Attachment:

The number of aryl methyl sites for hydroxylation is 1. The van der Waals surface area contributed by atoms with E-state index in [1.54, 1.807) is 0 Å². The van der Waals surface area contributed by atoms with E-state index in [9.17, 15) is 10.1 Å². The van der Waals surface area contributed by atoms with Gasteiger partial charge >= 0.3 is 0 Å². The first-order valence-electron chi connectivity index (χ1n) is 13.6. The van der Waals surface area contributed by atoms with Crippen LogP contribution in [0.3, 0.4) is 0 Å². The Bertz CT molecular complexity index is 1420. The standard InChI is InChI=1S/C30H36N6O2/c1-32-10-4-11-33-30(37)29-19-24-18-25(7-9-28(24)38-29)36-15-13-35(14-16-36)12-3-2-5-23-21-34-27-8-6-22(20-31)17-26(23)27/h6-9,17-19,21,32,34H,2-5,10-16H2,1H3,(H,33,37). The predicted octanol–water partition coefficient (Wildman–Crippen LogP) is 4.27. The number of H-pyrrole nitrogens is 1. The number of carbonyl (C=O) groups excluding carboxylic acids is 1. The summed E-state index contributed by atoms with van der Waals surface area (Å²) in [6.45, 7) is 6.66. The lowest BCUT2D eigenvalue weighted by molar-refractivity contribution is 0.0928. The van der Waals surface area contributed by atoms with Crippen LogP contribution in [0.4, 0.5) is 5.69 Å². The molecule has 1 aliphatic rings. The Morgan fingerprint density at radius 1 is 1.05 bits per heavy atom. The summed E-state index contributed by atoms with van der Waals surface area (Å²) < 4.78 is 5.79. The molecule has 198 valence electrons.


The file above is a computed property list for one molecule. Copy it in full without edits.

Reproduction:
The number of aryl methyl sites for hydroxylation is 1. The van der Waals surface area contributed by atoms with E-state index in [1.54, 1.807) is 0 Å². The van der Waals surface area contributed by atoms with E-state index in [9.17, 15) is 10.1 Å². The van der Waals surface area contributed by atoms with Gasteiger partial charge >= 0.3 is 0 Å². The first-order valence-electron chi connectivity index (χ1n) is 13.6. The van der Waals surface area contributed by atoms with Crippen LogP contribution in [0.3, 0.4) is 0 Å². The Bertz CT molecular complexity index is 1420. The standard InChI is InChI=1S/C30H36N6O2/c1-32-10-4-11-33-30(37)29-19-24-18-25(7-9-28(24)38-29)36-15-13-35(14-16-36)12-3-2-5-23-21-34-27-8-6-22(20-31)17-26(23)27/h6-9,17-19,21,32,34H,2-5,10-16H2,1H3,(H,33,37). The predicted octanol–water partition coefficient (Wildman–Crippen LogP) is 4.27. The number of H-pyrrole nitrogens is 1. The number of carbonyl (C=O) groups excluding carboxylic acids is 1. The summed E-state index contributed by atoms with van der Waals surface area (Å²) in [6.45, 7) is 6.66. The lowest BCUT2D eigenvalue weighted by molar-refractivity contribution is 0.0928. The van der Waals surface area contributed by atoms with Crippen LogP contribution in [0.4, 0.5) is 5.69 Å². The molecule has 1 aliphatic rings. The Morgan fingerprint density at radius 1 is 1.05 bits per heavy atom. The summed E-state index contributed by atoms with van der Waals surface area (Å²) < 4.78 is 5.79. The molecule has 198 valence electrons.